As I write this, I am reaching the end of the sixth day of my fifth month as a freshman. It seems amazing that already I’m approximately half way through a year which at times feels like it began yesterday, while, more frequently, I find myself longing for the end of it all and a blissful summer. This last usually occurs the night before a paper is due and I’m completing my final revisions—a state that I think everyone who has ever been a freshman knows is not pleasant. However, as the year has progressed, I’ve found that I’ve had fewer and fewer of these moments, as my writing flows much faster than it used to with all the practice I’ve been given this year.
I arrived in freshman year with an ego the size of Texas, convinced I knew everything there was to know about writing, reading, and everything in between. Since then, I’ve realized that not only did I not know anything about writing, but I’ve got a long way to go before I can claim even to know the first thing about it. However, I feel certain that I’ve been set on the path to attaining this goal.
The first in-class essay I wrote for my English class this year, “All or Nothing: Freedom of Speech Unites”, was nothing short of terrible—even after revisions (which somehow never managed to change the title). This essay contained virtually no analysis, little insight, and was stylistically weak. I’ve come a ways since then, the best example of my progress being a paper I wrote for my World Cultures class on the Shining Path, cleverly titled: “The Shining Path: Their Methods and Downfall”. This paper was stylistically sound and contained far more analysis of my evidence, than the previous disasters written for English class. Another feature I noticed in this research paper was a certain enthusiasm that previous papers had lacked. The interest in my subject definitely showed through into my writing, something that I think I’ve been able to do better on all writing assignments following that one.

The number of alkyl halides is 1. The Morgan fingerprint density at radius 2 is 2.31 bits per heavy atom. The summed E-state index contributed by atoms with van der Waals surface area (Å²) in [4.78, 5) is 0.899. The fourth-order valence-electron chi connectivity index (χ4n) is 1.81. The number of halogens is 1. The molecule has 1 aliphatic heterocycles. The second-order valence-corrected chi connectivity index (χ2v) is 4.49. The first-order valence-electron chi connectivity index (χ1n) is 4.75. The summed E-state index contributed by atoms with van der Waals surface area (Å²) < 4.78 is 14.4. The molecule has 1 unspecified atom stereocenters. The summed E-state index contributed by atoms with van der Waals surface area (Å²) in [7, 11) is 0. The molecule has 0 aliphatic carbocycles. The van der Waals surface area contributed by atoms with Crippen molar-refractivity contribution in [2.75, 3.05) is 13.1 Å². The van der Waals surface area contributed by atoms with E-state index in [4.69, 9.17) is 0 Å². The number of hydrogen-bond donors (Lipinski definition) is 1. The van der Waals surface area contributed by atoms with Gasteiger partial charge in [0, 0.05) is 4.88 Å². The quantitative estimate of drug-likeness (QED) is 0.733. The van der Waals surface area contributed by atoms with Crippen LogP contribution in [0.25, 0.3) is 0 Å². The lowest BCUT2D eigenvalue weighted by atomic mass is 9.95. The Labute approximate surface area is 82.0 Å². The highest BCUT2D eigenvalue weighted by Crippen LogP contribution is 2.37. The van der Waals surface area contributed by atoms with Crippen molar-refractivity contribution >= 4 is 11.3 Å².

At the beginning of my first semester, I had trouble setting myself an attainable goal for this year in English, as all I could think of was that I longed to be a published author some day. I eventually settled for fleshing out my analyses, which I think I’ve come pretty far in. My most recent paper was for my Art History class on Mary Cassatt, the American Impressionist. Though I have not yet received my teacher’s comments on this work, I am confident that I did well and that it was a strong essay. Not only did I have a great personal interest in the subject, but I spent a far longer time developing my analysis and defending arguments. This is rather ironic, considering that this paper was supposed to be focused more on the research than on the argument.
All in all, I think the greatest thing I’ve learned over the course of the first semester is that no matter how much I learn, there will always be far more that I do not know, however much I retain, it will never be enough, and that no matter what, I’ll never know all the nuances of writing; nobody can.